STATS ARTICLES 2003

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Staying Skeptical Of The Sugar Wars
April 07, 2003
Maia Szalavitz
The LA Times misses the bigger controversies

The Los Angeles Times has an in-depth look at the latest candidate to replace fat as the evil food that behind the obesity epidemic: high fructose corn syrup.

The top of the article features the critics who demonize the sticky liquid; the second half debunks those fears, quoting Marion Nestle, the aptly-named chair of the Department of Nutrition and Food Studies at New York University: “Nutrition 101: Sucrose is glucose plus fructose stuck together. Corn sweeteners are glucose and fructose separated. It is hard to imagine that it makes much difference physiologically.”

Throughout the article, all the experts agree sugary diets are bad for you, no matter what type of sugar it is. However, the mechanisms involved do not seem to be understood well enough to support that conclusion. There is a major paradox, which the article does not discuss and which suggests that people should continue to be skeptical about nutritional advice based on particular food types. No one can argue against the idea that moderation and variety are the watchwords for diet; but the evidence against sugar is filled with controversies.

For example, those who say that high sugar diets are detrimental often point to the way sugar rapidly raises blood insulin levels and claim that this leads to a quick high and then a low blood sugar crash, which results in intense hunger.

But fructose actually raises insulin levels less sharply than sucrose (table sugar) does, and this should be good for decreasing hunger and thereby food intake, according to this theory. Not so, says a 2002 review published in the American Journal of Clinical Nutrition and cited in the L.A. Times story. Insulin seems to affect appetite via leptin. Low leptin levels are associated with greater appetite (though leptin alone doesn’t make a very good weight loss drug except in people who are born deficient). Since fructose causes less insulin to be released than table sugar does, it also has less of an effect on leptin, which means that it could leave people feeling hungry faster because higher leptin levels are never achieved.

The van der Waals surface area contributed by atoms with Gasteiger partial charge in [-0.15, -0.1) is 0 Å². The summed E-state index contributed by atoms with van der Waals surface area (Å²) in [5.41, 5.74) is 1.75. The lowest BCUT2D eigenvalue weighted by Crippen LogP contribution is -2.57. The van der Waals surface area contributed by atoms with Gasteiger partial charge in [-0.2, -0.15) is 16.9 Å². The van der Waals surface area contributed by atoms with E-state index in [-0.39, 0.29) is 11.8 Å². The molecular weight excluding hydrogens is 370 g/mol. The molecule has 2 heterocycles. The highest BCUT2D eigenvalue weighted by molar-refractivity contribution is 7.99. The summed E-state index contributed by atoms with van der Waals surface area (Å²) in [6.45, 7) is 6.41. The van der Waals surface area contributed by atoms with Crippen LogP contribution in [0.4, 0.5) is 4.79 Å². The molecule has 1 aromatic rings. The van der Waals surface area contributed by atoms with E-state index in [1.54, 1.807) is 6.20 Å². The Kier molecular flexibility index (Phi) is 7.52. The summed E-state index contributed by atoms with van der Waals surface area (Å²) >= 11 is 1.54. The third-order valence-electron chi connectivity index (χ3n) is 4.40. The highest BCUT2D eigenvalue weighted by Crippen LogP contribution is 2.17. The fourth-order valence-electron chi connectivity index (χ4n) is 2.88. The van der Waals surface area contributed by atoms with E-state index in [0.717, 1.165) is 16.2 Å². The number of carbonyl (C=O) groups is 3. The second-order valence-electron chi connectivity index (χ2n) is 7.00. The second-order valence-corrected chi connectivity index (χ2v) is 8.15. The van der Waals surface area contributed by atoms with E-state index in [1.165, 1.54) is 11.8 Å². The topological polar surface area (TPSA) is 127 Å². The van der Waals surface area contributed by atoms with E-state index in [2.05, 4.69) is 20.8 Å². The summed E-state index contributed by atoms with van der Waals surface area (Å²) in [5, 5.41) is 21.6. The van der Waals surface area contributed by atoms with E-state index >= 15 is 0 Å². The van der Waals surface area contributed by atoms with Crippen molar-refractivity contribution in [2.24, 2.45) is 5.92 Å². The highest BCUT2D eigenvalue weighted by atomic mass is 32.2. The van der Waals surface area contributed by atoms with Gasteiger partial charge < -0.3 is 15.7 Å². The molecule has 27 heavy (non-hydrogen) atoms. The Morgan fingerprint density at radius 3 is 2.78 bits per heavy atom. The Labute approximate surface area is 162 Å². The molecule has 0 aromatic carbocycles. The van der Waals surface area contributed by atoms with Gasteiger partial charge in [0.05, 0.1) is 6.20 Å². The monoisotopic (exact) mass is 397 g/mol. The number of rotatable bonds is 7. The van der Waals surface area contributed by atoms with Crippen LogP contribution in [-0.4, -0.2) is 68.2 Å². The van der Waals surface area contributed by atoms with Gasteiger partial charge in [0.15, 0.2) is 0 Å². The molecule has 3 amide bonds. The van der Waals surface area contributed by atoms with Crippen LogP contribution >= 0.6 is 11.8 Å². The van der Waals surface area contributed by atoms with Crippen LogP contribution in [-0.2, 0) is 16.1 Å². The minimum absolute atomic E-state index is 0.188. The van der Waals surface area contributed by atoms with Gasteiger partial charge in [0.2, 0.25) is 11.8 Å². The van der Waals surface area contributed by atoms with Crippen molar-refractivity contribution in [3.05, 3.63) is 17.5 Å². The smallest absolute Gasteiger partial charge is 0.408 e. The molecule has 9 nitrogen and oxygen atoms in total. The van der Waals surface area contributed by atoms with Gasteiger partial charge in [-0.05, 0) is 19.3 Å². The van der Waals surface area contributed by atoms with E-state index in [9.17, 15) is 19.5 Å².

Of course, this means it cannot also be true that ordinary sugar, by raising insulin and leptin levels quickly, makes you hungry faster than foods which affect these levels more gradually – if the mechanism is a regulator of appetite in and of itself, it cannot make you equally hungry from fast, sharp rises and low, slow ones. Another factor must be involved, which may or may not be differentially affected by different types of sugar or by sugars in comparison with other foods.

Nutritional science is a field that has long suffered from an excess of theories and a lack of good research. More study is clearly needed.
related links:

Here’s a good review of the effects of sugar on health (with a particular focus on cardiovascular disease)


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